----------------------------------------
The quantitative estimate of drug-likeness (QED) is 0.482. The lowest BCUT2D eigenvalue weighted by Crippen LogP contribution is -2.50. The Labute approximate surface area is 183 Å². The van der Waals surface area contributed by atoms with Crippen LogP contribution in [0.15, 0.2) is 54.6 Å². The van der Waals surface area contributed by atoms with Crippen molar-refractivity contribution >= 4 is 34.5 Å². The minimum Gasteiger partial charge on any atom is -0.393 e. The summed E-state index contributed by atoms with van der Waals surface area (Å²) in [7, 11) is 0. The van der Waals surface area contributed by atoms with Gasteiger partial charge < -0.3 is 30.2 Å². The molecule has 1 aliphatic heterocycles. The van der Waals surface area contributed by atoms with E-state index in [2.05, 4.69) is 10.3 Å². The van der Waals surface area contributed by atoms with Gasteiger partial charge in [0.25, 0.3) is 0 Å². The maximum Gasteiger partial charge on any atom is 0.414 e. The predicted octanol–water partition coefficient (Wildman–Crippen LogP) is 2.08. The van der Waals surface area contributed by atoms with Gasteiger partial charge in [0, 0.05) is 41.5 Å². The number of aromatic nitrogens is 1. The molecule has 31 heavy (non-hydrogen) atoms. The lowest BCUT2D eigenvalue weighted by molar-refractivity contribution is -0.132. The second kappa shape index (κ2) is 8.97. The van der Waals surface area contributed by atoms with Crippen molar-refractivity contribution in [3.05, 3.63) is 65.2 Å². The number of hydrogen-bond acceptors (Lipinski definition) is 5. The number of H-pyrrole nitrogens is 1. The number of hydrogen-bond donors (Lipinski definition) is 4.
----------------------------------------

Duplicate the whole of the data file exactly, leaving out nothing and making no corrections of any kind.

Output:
The quantitative estimate of drug-likeness (QED) is 0.482. The lowest BCUT2D eigenvalue weighted by Crippen LogP contribution is -2.50. The Labute approximate surface area is 183 Å². The van der Waals surface area contributed by atoms with Crippen LogP contribution in [0.15, 0.2) is 54.6 Å². The van der Waals surface area contributed by atoms with Crippen molar-refractivity contribution >= 4 is 34.5 Å². The minimum Gasteiger partial charge on any atom is -0.393 e. The summed E-state index contributed by atoms with van der Waals surface area (Å²) in [7, 11) is 0. The van der Waals surface area contributed by atoms with Gasteiger partial charge < -0.3 is 30.2 Å². The molecule has 1 aliphatic heterocycles. The van der Waals surface area contributed by atoms with E-state index in [2.05, 4.69) is 10.3 Å². The van der Waals surface area contributed by atoms with Gasteiger partial charge in [0.25, 0.3) is 0 Å². The maximum Gasteiger partial charge on any atom is 0.414 e. The predicted octanol–water partition coefficient (Wildman–Crippen LogP) is 2.08. The van der Waals surface area contributed by atoms with Gasteiger partial charge in [0, 0.05) is 41.5 Å². The number of aromatic nitrogens is 1. The molecule has 31 heavy (non-hydrogen) atoms. The lowest BCUT2D eigenvalue weighted by molar-refractivity contribution is -0.132. The second kappa shape index (κ2) is 8.97. The van der Waals surface area contributed by atoms with Crippen molar-refractivity contribution in [3.05, 3.63) is 65.2 Å². The number of hydrogen-bond acceptors (Lipinski definition) is 5. The number of H-pyrrole nitrogens is 1. The number of hydrogen-bond donors (Lipinski definition) is 4.